Little Loon is a good place for the fish to live, said Pattinson. But because Little Loon Lake is standing water it is no good as a place for walleye to reproduce, because walleye require running water for that to happen.
The hatchery at Cochin does the job, as a constant flow of running water goes into the jar containing the fish eggs and moving them around. All you need is enough for them to move, said Pattinson.
The idea for the mini-hatchery came from looking at the other hatcheries that were in operation. There’s a big one in Fort Qu’Appelle and another in Moose Jaw run by the Moose Jaw Wildlife Federation.
“They distribute their eggs sometimes into Buffalo Pound,” said Pattinson of the Moose Jaw operation. “Sometimes they take them into whichever reservoirs are located around there.”
Pattinson said that if they weren’t taking the eggs and running the mini-hatchery at Lehman Creek, the eggs would go to Fort Qu’Appelle and then be transported to Little Loon Lake.
“It’s better for the fish because the more you handle them the less likely it is they’ll survive, and it’s good for the taxpayer because we pick up the cost to go get them,” he said, referring to the wildlife federation’s efforts.
This is the first year the hatchery is in operation, but the idea has long been in the works. Originally they were going to have it operate last year, but the spawn camp at Diefenbaker Lake was flooded out with last year’s heavy spring runoff.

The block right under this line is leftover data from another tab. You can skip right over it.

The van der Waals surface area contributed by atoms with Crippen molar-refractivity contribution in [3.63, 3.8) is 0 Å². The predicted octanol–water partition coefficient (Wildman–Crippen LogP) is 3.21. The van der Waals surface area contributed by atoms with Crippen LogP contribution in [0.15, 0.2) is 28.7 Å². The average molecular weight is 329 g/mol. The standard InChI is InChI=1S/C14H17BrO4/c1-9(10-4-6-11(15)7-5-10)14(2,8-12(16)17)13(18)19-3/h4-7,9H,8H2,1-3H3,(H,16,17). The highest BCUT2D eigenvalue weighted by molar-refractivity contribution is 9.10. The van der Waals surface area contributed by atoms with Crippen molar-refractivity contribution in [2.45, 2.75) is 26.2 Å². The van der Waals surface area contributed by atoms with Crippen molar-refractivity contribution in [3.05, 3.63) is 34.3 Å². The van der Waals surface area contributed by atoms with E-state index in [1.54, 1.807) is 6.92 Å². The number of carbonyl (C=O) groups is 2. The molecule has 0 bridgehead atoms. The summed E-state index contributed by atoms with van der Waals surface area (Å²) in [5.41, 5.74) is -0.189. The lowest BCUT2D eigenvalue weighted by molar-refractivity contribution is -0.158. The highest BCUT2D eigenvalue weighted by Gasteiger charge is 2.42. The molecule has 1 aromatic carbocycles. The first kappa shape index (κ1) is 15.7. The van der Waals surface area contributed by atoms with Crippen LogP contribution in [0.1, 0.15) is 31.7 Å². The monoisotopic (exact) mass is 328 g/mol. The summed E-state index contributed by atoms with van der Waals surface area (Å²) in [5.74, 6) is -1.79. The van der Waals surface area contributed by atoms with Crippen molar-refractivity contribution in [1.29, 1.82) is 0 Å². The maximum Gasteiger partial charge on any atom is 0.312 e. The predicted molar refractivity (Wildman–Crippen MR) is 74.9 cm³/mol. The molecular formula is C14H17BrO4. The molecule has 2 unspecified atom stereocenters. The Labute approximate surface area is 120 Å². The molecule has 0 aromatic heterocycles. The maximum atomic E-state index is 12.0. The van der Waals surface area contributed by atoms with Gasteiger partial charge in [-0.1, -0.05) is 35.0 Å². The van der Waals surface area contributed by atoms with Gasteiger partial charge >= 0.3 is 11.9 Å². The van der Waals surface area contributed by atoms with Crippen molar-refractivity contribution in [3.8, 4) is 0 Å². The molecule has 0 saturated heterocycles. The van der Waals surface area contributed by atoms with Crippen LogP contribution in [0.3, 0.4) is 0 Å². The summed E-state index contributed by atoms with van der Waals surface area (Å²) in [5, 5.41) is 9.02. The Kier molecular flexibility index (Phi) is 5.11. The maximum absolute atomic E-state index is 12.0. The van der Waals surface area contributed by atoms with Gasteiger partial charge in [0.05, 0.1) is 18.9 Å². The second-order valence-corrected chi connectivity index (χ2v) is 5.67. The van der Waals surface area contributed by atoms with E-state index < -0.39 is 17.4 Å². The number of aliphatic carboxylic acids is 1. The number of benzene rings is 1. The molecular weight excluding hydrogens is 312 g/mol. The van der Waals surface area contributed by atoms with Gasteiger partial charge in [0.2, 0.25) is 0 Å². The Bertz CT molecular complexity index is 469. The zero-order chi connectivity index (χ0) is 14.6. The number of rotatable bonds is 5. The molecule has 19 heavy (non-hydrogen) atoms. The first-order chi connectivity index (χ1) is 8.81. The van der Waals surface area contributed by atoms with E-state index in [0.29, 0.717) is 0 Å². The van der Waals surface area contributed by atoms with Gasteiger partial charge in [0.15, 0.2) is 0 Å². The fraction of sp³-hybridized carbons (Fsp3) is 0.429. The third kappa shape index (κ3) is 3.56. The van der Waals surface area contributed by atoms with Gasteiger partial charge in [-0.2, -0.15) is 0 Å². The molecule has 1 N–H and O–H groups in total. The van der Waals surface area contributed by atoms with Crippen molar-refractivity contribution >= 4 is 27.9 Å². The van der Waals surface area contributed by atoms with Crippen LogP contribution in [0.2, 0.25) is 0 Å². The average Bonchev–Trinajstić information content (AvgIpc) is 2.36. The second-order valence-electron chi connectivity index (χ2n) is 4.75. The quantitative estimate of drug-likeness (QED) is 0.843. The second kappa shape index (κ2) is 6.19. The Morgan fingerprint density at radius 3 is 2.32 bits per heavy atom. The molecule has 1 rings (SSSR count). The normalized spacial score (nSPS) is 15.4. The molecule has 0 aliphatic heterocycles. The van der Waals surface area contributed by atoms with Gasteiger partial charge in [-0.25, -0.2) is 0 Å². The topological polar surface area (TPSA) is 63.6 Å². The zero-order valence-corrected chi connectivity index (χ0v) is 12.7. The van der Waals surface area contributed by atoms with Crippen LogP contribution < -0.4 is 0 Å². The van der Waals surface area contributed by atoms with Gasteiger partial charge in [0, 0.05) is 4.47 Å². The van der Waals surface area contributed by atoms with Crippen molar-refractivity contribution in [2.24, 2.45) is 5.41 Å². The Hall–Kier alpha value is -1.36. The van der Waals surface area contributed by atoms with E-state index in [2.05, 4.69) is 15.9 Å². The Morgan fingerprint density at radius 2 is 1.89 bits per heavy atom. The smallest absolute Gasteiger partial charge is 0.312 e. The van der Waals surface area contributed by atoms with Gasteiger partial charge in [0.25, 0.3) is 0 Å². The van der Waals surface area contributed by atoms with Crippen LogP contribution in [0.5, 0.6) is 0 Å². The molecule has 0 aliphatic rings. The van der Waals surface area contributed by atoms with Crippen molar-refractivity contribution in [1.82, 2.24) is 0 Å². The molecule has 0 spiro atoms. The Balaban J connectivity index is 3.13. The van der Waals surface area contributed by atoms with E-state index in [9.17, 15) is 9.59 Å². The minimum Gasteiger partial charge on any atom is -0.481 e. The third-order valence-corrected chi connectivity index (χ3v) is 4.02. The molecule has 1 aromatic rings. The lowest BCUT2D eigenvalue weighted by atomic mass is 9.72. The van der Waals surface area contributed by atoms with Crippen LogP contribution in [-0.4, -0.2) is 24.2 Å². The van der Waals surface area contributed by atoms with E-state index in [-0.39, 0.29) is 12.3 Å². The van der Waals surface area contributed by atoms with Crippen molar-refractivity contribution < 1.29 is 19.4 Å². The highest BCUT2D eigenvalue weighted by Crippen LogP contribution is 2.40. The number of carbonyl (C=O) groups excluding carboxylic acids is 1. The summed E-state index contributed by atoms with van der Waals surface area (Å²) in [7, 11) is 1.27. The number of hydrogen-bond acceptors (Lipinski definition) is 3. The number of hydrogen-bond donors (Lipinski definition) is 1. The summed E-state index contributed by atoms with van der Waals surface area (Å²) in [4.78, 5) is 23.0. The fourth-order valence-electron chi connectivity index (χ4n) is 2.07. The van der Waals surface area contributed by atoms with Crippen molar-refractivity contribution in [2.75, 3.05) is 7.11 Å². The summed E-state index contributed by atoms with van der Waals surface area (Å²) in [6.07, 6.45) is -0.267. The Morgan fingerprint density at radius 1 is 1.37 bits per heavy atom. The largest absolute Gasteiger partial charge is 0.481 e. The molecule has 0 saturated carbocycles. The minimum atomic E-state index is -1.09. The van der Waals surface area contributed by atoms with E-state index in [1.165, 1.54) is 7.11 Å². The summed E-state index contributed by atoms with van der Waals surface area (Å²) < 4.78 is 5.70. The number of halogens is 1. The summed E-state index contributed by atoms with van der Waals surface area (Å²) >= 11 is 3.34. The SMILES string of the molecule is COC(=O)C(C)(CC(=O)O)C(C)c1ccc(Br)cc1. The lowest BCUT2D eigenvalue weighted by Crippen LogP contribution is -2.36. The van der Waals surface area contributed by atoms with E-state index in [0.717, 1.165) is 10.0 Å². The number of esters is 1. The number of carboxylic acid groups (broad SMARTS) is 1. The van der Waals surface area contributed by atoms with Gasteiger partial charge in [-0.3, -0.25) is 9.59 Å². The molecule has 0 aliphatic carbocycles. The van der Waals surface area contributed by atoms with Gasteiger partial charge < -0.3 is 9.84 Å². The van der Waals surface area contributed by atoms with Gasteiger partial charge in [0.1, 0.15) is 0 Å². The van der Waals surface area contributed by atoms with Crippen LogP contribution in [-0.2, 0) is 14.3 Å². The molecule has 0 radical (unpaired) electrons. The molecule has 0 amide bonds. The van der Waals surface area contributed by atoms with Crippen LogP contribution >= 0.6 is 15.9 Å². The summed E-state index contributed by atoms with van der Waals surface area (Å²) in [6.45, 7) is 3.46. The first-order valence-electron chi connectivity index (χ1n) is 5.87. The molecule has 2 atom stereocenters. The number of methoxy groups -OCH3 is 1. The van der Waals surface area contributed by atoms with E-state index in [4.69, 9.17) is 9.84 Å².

“So nobody got any eggs,” said Pattinson.
“We were ready last year,” he said. In fact, the hatchery at Cochin was designed to handle some three million eggs if all the jars had been installed for it. They could have had 16 jars of eggs, Pattinson noted.
The main hatchery had 18 million eggs, said Pattinson. Of those, Lost Horse Creek got 280,000 this year for its hatchery.
He says a core group of volunteers is involved in the operation, with constant monitoring required to make sure the process is running smoothly and that problems are quickly dealt with. That day, Pattinson noted volunteers noticed a minnow was in the system and briefly plugged up the water, so they had to deal with that situation.
Records are kept with reports provided to the environment ministry.
The cost of the mini-hatchery is around $3,500 to $4,000 and is paid for through the wildlife federation’s fundraising activities. Some of the components were donated, though the main tank had to be purchased.
“We improvised, like any non-profit group — you pull together what you can,” said Pattinson.
The efforts are also part of the process of education of the public by the wildlife federation, not just with respect to fish eggs but also the natural habitat in which fish live.
The hatchery location was once used by the Ministry of Enviroment to harvest white fish eggs out of Lehman Creek decades ago. The shoreline has since been restored to allow more small weed beds to pop up, allowing fish to survive. Visitors are able to see for themselves how important it is to keep a shoreline in as natural a state as possible.